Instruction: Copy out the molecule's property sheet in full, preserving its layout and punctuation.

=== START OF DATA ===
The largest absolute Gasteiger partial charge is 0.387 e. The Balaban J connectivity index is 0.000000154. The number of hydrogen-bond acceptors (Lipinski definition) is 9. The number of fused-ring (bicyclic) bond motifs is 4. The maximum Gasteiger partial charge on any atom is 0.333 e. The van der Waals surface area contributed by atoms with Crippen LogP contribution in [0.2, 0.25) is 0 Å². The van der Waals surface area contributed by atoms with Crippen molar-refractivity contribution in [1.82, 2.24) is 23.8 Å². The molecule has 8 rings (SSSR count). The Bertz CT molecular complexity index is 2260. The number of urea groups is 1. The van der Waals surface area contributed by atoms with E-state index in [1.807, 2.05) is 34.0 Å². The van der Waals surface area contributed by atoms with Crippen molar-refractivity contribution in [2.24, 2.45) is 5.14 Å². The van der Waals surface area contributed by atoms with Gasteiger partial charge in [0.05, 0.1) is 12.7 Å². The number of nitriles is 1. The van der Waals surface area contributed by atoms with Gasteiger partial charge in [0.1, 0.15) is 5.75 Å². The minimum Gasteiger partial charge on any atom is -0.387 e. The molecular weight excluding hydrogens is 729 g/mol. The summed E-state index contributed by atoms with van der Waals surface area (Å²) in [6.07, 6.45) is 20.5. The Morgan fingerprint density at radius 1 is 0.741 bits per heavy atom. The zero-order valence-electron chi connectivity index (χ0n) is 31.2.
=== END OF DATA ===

The largest absolute Gasteiger partial charge is 0.387 e. The Balaban J connectivity index is 0.000000154. The number of hydrogen-bond acceptors (Lipinski definition) is 9. The number of fused-ring (bicyclic) bond motifs is 4. The maximum Gasteiger partial charge on any atom is 0.333 e. The van der Waals surface area contributed by atoms with Crippen LogP contribution in [0.2, 0.25) is 0 Å². The van der Waals surface area contributed by atoms with Crippen molar-refractivity contribution in [1.82, 2.24) is 23.8 Å². The molecule has 8 rings (SSSR count). The Bertz CT molecular complexity index is 2260. The number of urea groups is 1. The van der Waals surface area contributed by atoms with E-state index in [1.807, 2.05) is 34.0 Å². The van der Waals surface area contributed by atoms with Crippen molar-refractivity contribution in [2.24, 2.45) is 5.14 Å². The van der Waals surface area contributed by atoms with Gasteiger partial charge in [0.05, 0.1) is 12.7 Å². The number of nitriles is 1. The van der Waals surface area contributed by atoms with Gasteiger partial charge in [0.1, 0.15) is 5.75 Å². The minimum Gasteiger partial charge on any atom is -0.387 e. The molecular weight excluding hydrogens is 729 g/mol. The summed E-state index contributed by atoms with van der Waals surface area (Å²) in [6.07, 6.45) is 20.5. The Morgan fingerprint density at radius 1 is 0.741 bits per heavy atom. The zero-order valence-electron chi connectivity index (χ0n) is 31.2.